ADHD in Women
The Surprising Symptoms of ADHD in Women
There’s a growing awareness around attention deficit hyperactivity disorder (ADHD). In fact, research from 2018 found that the uptick in cases over the last two decades may be due to enhanced medical education efforts focused on ADHD.
Despite the increased awareness, however, there are still some widespread misconceptions about what ADHD looks like and who is most likely to have it. The symptoms often associated with the disorder are usually those which are found in boys, such as hyperactivity, fidgeting, excessive talking, impulsivity, and an inability to concentrate. But ADHD often presents much differently in women, which creates challenges when it comes to diagnosing the disorder.
What ADHD Symptoms Do Women Have?
Diagnosing ADHD in women is often more difficult due to the fact that symptoms in this group tend to be less obvious than those in men. The following are some of the symptoms a woman with ADHD might experience:
- Time management challenges
- Ongoing feelings of stress and being overwhelmed
- Chronic disorganization
- Struggles with money management
- A history of anxiety and depression
The chronic stress that results from these symptoms can also lead to other challenges, such as difficulty sleeping, irritability, perfectionist tendencies, relationship problems, work problems, or self-medicating with alcohol or drugs.
Challenges for Women with ADHD
In general, the symptoms that present in children, particularly in boys, are easier to connect with the popular understanding of ADHD. Symptoms that women experience, on the other hand, are not closely associated with ADHD among the general population.
Unfortunately, that means that women are more likely to blame themselves for the ways in which they struggle due to ADHD, which can contribute to low self-esteem or a loss of confidence in their own judgement. Social expectations can also lead women to attribute their symptoms to their own failings rather than a disorder, and women may develop better coping strategies to hide their symptoms compared to men.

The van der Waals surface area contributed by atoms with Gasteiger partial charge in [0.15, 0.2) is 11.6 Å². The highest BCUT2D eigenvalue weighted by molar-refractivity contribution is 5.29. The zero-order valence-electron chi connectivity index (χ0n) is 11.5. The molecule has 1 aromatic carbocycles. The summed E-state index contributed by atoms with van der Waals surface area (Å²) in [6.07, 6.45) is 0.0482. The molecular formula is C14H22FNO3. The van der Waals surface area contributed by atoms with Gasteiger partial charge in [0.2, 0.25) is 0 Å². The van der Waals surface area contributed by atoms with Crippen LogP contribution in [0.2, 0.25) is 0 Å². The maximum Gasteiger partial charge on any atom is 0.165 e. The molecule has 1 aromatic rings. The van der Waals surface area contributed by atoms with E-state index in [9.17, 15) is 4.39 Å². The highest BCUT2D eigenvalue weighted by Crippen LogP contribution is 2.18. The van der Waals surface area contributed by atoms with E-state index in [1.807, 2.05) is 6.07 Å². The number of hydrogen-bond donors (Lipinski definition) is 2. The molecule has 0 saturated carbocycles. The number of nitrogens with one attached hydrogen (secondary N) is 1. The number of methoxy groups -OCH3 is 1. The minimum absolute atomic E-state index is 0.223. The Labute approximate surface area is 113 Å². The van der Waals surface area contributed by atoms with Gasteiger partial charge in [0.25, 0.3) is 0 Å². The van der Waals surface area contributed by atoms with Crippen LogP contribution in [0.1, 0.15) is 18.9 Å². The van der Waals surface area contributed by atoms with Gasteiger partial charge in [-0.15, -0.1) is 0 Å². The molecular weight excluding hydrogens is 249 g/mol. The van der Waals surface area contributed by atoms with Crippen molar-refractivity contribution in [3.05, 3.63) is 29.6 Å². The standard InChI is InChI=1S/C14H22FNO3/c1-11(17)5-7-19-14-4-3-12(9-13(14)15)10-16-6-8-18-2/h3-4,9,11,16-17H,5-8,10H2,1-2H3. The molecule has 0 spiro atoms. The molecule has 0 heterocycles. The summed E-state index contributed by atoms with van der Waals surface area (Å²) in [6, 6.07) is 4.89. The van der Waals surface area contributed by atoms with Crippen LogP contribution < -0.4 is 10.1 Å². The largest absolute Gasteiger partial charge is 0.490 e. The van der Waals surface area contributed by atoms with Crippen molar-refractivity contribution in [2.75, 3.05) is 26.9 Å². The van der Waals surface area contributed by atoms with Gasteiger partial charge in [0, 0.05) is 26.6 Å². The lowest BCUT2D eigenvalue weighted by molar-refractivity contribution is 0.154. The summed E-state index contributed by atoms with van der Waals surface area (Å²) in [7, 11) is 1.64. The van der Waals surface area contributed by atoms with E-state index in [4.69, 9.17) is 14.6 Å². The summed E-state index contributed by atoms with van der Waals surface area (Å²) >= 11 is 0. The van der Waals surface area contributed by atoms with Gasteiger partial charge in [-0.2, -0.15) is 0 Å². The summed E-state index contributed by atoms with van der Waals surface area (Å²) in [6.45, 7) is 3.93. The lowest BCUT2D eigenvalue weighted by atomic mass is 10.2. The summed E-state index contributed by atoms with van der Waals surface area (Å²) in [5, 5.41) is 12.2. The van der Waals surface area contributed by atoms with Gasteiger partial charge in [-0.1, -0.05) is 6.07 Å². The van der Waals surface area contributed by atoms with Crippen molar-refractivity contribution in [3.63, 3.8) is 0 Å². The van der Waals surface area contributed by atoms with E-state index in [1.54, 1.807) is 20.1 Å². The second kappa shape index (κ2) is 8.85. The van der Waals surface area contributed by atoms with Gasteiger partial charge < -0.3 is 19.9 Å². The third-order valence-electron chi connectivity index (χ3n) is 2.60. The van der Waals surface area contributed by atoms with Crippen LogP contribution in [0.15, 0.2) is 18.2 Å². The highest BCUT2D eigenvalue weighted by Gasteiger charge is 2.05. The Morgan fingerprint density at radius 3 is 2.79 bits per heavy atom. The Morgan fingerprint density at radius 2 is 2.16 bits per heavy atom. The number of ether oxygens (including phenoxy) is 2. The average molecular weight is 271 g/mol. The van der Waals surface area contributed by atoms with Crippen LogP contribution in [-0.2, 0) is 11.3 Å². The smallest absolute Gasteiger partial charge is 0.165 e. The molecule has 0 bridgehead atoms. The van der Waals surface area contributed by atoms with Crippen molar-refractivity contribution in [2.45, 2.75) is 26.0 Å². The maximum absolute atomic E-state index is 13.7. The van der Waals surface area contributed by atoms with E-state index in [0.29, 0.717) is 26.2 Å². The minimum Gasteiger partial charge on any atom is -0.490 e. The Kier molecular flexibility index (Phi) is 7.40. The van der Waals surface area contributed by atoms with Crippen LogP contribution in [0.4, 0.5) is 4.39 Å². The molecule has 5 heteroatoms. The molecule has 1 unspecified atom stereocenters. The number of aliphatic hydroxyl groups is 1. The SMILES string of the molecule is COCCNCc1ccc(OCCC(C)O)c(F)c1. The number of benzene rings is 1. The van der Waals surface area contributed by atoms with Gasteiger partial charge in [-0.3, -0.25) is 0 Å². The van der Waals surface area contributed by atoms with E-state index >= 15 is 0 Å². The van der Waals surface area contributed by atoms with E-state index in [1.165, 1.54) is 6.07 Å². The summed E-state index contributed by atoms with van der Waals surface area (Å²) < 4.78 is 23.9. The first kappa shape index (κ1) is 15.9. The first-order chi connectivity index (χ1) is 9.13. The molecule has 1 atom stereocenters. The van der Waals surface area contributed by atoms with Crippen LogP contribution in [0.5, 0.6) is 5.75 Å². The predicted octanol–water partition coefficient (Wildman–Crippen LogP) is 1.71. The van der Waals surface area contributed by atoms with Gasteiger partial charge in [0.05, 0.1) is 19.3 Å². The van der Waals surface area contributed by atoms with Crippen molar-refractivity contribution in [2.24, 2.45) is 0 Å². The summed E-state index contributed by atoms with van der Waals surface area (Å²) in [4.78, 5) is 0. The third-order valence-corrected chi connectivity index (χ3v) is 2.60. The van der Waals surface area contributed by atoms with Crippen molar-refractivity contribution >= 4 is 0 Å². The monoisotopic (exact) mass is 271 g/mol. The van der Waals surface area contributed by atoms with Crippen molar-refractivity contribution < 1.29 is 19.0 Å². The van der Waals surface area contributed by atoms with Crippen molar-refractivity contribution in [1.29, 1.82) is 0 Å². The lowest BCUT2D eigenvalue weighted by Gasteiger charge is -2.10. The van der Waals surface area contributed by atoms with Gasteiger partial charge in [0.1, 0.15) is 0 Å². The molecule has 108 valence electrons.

Similar misconceptions about ADHD can exist even within the medical field. Unless a physician is well-versed in the presentation of ADHD in women, it can potentially lead to a misdiagnosis when determining a cause for certain symptoms. For example, some of a woman’s symptoms may be attributed to anxiety or depression instead of ADHD.
Why Is ADHD Under-diagnosed in Women?
When it comes to adults with ADHD, many are under-diagnosed and under-treated. To make matters worse, there is a shortage of clinicians who are experienced in treating adult ADHD, especially in women.
Representation of ADHD symptoms in both popular culture and medical literature largely showcases typical childhood symptoms. As a result, many women don’t make a connection between their own experiences and an ADHD diagnosis.
Most of the symptoms of ADHD in women are largely experienced internally. For a woman struggling with ADHD symptoms, that means that unless she expresses them to someone, others might never be aware of her challenges. Because ADHD in women is not something that’s often represented in the media or discussed by doctors, she may not even suspect that the symptoms she’s experiencing are related to ADHD.
In fact, many women don’t realize they may have ADHD until one of their own children is diagnosed. According to psychologist Kathleen Nadeau, PhD, “One of the most common pathways to a woman being diagnosed is that one of her children is diagnosed. She begins to educate herself and recognizes traits in herself.” Since ADHD is often diagnosed in children in elementary school, most of these women are in their thirties or forties by the time they receive their own diagnosis.
Treatment Options for Women with ADHD
Medication is one of the top treatment options for women with ADHD. However, women are also more likely to have physical and mental health concerns which must be taken into account. In particular, women with ADHD are at an increased risk of having coexisting anxiety compared to men and also having an increased likelihood of having been treated for major depression compared to men. Some may also struggle with learning disabilities or a history of substance abuse. Furthermore, changes in hormone levels throughout the menstrual cycle and during perimenopause and menopause can lead to shifts in ADHD symptoms.
Because of these complicating factors, it’s important for women to see a clinician who specializes in working with adult ADHD patients. This can help to ensure that they get a personalized approach to their care. For example, an experienced doctor can advise women with ADHD on the potential benefits of stimulant vs. non-stimulant medications to treat the disorder. In some cases, antidepressants may also assist in treatment. Other activities, such as psychotherapy and mindfulness activities may be incorporated into an integrated treatment plan.
If you’re a woman who may be struggling with ADHD, don’t hesitate to reach out for help. Your symptoms can be alleviated with the right treatment under the guidance of a caring and experienced clinician.